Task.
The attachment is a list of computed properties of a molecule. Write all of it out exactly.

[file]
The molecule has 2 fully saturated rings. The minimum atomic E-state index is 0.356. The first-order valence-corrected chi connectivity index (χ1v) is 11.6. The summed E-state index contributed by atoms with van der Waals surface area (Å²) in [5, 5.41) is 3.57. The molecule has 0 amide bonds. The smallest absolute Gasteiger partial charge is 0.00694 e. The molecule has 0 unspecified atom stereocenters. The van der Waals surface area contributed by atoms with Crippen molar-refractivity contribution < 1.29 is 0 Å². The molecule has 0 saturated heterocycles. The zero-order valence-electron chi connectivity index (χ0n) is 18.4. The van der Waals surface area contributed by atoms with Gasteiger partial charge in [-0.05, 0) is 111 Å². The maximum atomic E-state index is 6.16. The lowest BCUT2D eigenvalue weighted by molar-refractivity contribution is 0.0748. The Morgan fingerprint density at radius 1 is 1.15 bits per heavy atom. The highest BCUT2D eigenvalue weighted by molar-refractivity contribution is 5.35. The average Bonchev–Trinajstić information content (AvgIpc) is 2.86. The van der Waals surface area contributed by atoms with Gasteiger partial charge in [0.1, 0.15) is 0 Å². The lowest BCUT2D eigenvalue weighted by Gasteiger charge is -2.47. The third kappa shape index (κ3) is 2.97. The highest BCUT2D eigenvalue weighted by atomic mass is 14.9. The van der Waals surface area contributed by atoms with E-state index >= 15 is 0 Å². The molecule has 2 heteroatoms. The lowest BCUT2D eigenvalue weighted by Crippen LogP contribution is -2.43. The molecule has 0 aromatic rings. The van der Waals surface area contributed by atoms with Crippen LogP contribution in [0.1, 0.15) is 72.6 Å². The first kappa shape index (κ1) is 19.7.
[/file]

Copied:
The molecule has 2 fully saturated rings. The minimum atomic E-state index is 0.356. The first-order valence-corrected chi connectivity index (χ1v) is 11.6. The summed E-state index contributed by atoms with van der Waals surface area (Å²) in [5, 5.41) is 3.57. The molecule has 0 amide bonds. The smallest absolute Gasteiger partial charge is 0.00694 e. The molecule has 0 unspecified atom stereocenters. The van der Waals surface area contributed by atoms with Crippen molar-refractivity contribution < 1.29 is 0 Å². The molecule has 0 saturated heterocycles. The zero-order valence-electron chi connectivity index (χ0n) is 18.4. The van der Waals surface area contributed by atoms with Gasteiger partial charge in [-0.05, 0) is 111 Å². The maximum atomic E-state index is 6.16. The lowest BCUT2D eigenvalue weighted by molar-refractivity contribution is 0.0748. The Morgan fingerprint density at radius 1 is 1.15 bits per heavy atom. The highest BCUT2D eigenvalue weighted by molar-refractivity contribution is 5.35. The average Bonchev–Trinajstić information content (AvgIpc) is 2.86. The van der Waals surface area contributed by atoms with Gasteiger partial charge in [0.1, 0.15) is 0 Å². The lowest BCUT2D eigenvalue weighted by Gasteiger charge is -2.47. The third kappa shape index (κ3) is 2.97. The highest BCUT2D eigenvalue weighted by atomic mass is 14.9. The van der Waals surface area contributed by atoms with E-state index >= 15 is 0 Å². The molecule has 2 heteroatoms. The lowest BCUT2D eigenvalue weighted by Crippen LogP contribution is -2.43. The molecule has 0 aromatic rings. The van der Waals surface area contributed by atoms with Crippen LogP contribution in [0.1, 0.15) is 72.6 Å². The first kappa shape index (κ1) is 19.7.